Heat islands, democrats’ environmental insensitivity, Zip City and forever wild

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I have long suspected that Auburn and Opelika have been getting a lion’s share of the rain that falls in Lee County during summer. Time and time again, clouds would form over western Lee County, winds would blow accompanied by lightning and thunder, and more often than not, little or no rain would fall. Meanwhile, downtown Auburn and Opelika and immediate surroundings would be deluged with rainfall. Turns out, the reason was the “heat island effect.”

NASA satellite photos confirm that urban heat islands create more summer rain over and downwind from major cities and that heat islands can destabilize and change the way air circulates around them. Heat resulting from hot paved surfaces and motorized vehicle traffic causes convection currents that heat the atmosphere and make it rain. Rural areas east of Auburn and Opelika consistently get more rain than areas to the west, and it is likely because they are downwind from the urban municipalities. During summer, prevailing winds blow from the west.

Brian Stone Jr., director of the Urban Climate Lab at Georgia Tech, is studying the heat island effect in the Atlanta Metro Area. In his book, The City and the Coming Climate, he writes, “Not only are most municipalities heating more rapidly than the planet, they tend to be heating up at double the rate.” Research documents that temperatures under a thick canopy of trees can be much cooler than around paved parking lots.

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Two weeks ago, I criticized the Republicans for what I perceived to be an uncaring attitude about the declining status of our environment. Gov. Romney and Artur Davis belittled Pres. Obama for stating he would try to slow the rise of the oceans and help heal the planet. I thought, surely, the Democrats would take strong exception to those statements and attempt to curry favor with millions of concerned conservationists who believe it’s perilous to ignore threats to the environment. I was wrong. I watched with interest to determine if the Democrats were the least bit interested in the environment, and to my knowledge and recollection, not one of their speakers mentioned the environment. I’m beginning to believe we need a third party, maybe a coalition of conservative conservationists.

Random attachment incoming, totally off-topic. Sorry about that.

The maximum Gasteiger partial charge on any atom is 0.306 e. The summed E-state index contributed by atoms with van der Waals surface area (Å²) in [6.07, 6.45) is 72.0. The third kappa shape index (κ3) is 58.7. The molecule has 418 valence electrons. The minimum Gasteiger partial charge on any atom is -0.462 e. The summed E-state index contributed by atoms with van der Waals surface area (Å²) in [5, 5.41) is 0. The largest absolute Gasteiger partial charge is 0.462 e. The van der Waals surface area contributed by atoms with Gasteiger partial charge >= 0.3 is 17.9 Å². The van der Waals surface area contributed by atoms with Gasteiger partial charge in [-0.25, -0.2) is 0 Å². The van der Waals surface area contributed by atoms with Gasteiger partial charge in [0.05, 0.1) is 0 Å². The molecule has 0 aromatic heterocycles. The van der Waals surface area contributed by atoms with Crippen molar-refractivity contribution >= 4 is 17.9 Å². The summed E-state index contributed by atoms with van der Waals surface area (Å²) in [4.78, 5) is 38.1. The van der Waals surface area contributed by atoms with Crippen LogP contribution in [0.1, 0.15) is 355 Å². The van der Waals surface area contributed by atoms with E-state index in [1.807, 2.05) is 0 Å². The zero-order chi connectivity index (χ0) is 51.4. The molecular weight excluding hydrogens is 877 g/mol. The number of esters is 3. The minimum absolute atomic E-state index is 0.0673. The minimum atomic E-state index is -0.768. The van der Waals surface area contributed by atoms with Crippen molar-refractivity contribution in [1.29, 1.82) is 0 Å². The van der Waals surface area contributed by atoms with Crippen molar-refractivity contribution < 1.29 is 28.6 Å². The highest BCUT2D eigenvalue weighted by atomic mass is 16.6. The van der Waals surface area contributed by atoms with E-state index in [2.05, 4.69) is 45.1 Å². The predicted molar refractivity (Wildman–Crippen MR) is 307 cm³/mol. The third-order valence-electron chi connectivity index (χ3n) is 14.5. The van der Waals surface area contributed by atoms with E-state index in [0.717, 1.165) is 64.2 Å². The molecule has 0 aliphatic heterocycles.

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I’ll bet not many readers know where Zip City is located or ever heard of a place by that name. It’s a small crossroads community in northern Lauderdale County, between Florence and Wayne County, Tennessee. I asked a resident how Zip City got its name. He said, “I don’t rightly know for sure, but I’ve always heard it was because Florence was dry and Wayne County was wet, and the road was heavily traveled with cars zipping back and forth between Florence and the honky-tonks on the other side of the Tennessee line.”

Quite a few years ago, I heard a country song about Zip City. I’ve asked some Lauderdale County residents if they had heard the song, none had, but they knew the location of the community. I once considered Bob Sanders to be the leading authority on country music in our area, and asked him if he had heard the song. When he said he had not, I began to wonder if my brain might be malfunctioning. I googled “music, Zip City” on my ipad, and several displays were provided, none of which were informative. I then googled, “Ask Jeeves,” and Jeeves answered my question. “Zip City is a song about a place in Lauderdale County, Alabama, and it is one of several on a CD titled Southern Rock Opera produced by Driveby Truckers. I ordered the CD from Amazon.com, and can’t wait to play “Zip City” on my truck’s CD player when I pick up Bob Sanders on our way to the Geezers meeting. When the rendition is over, I’ll tell him, “Bob, now you know you ain’t near as knowledgeable about country music as you thought you was. Zip City is only a stone’s throw away from Lamar County, and you didn’t even know a song had been written about it.”

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In case you haven’t noticed, football coaches Pat Dye, Gene Stallings and Bobby Bowden have publically announced their support of Alabama’s Forever Wild program, which will appear on the Nov. 6 ballot to allow the voters to vote for or against reauthorization of the program. I, for one, deeply appreciate these coaches for their wisdom and foresight in their endorsement of the Forever Wild program.

 

Bob Mount is a Professor Emeritus with the Dept of Zoology and Entomology, Auburn Univ. He is also chairman of the Opelika Order of Geezers, well-known local think tank and political clearing house. He writes about birds, snakes, turtles, bugs and assorted conservation topics.

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